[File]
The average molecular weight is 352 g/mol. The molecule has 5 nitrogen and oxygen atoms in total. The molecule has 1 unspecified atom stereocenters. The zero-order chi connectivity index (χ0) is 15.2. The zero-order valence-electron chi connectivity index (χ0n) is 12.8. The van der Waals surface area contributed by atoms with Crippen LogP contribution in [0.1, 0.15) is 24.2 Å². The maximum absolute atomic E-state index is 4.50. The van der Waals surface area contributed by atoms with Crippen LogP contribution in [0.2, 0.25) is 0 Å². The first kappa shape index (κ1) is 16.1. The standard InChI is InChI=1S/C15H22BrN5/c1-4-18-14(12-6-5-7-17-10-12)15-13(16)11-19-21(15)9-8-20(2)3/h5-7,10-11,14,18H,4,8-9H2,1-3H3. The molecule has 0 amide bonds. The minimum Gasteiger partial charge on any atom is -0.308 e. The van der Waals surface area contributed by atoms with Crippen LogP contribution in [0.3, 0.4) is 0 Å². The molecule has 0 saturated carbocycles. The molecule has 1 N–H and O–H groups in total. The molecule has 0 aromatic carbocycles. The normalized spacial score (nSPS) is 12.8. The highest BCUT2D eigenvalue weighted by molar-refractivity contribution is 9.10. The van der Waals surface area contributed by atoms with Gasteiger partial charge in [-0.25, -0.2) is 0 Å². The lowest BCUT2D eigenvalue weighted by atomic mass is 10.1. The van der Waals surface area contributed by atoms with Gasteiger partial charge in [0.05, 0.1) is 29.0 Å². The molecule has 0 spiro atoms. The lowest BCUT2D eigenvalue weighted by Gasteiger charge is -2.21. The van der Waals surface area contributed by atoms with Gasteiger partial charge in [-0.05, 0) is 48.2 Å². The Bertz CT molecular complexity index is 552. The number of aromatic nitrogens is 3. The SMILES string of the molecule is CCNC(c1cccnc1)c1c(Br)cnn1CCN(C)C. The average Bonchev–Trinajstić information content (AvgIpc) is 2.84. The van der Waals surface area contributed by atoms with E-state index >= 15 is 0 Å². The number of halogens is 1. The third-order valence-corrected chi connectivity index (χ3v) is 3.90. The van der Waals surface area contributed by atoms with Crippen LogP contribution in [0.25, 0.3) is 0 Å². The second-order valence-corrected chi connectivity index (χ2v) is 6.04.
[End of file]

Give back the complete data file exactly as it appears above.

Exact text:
The average molecular weight is 352 g/mol. The molecule has 5 nitrogen and oxygen atoms in total. The molecule has 1 unspecified atom stereocenters. The zero-order chi connectivity index (χ0) is 15.2. The zero-order valence-electron chi connectivity index (χ0n) is 12.8. The van der Waals surface area contributed by atoms with Crippen LogP contribution in [0.1, 0.15) is 24.2 Å². The maximum absolute atomic E-state index is 4.50. The van der Waals surface area contributed by atoms with Crippen LogP contribution in [0.2, 0.25) is 0 Å². The first kappa shape index (κ1) is 16.1. The standard InChI is InChI=1S/C15H22BrN5/c1-4-18-14(12-6-5-7-17-10-12)15-13(16)11-19-21(15)9-8-20(2)3/h5-7,10-11,14,18H,4,8-9H2,1-3H3. The molecule has 0 amide bonds. The minimum Gasteiger partial charge on any atom is -0.308 e. The van der Waals surface area contributed by atoms with Crippen LogP contribution in [0.3, 0.4) is 0 Å². The molecule has 0 saturated carbocycles. The molecule has 1 N–H and O–H groups in total. The molecule has 0 aromatic carbocycles. The normalized spacial score (nSPS) is 12.8. The highest BCUT2D eigenvalue weighted by molar-refractivity contribution is 9.10. The van der Waals surface area contributed by atoms with Gasteiger partial charge in [-0.25, -0.2) is 0 Å². The lowest BCUT2D eigenvalue weighted by atomic mass is 10.1. The van der Waals surface area contributed by atoms with Gasteiger partial charge in [0.05, 0.1) is 29.0 Å². The molecule has 0 spiro atoms. The lowest BCUT2D eigenvalue weighted by Gasteiger charge is -2.21. The van der Waals surface area contributed by atoms with Gasteiger partial charge in [-0.05, 0) is 48.2 Å². The Bertz CT molecular complexity index is 552. The number of aromatic nitrogens is 3. The SMILES string of the molecule is CCNC(c1cccnc1)c1c(Br)cnn1CCN(C)C. The average Bonchev–Trinajstić information content (AvgIpc) is 2.84. The van der Waals surface area contributed by atoms with E-state index >= 15 is 0 Å². The number of halogens is 1. The third-order valence-corrected chi connectivity index (χ3v) is 3.90. The van der Waals surface area contributed by atoms with Crippen LogP contribution in [0.25, 0.3) is 0 Å². The second-order valence-corrected chi connectivity index (χ2v) is 6.04.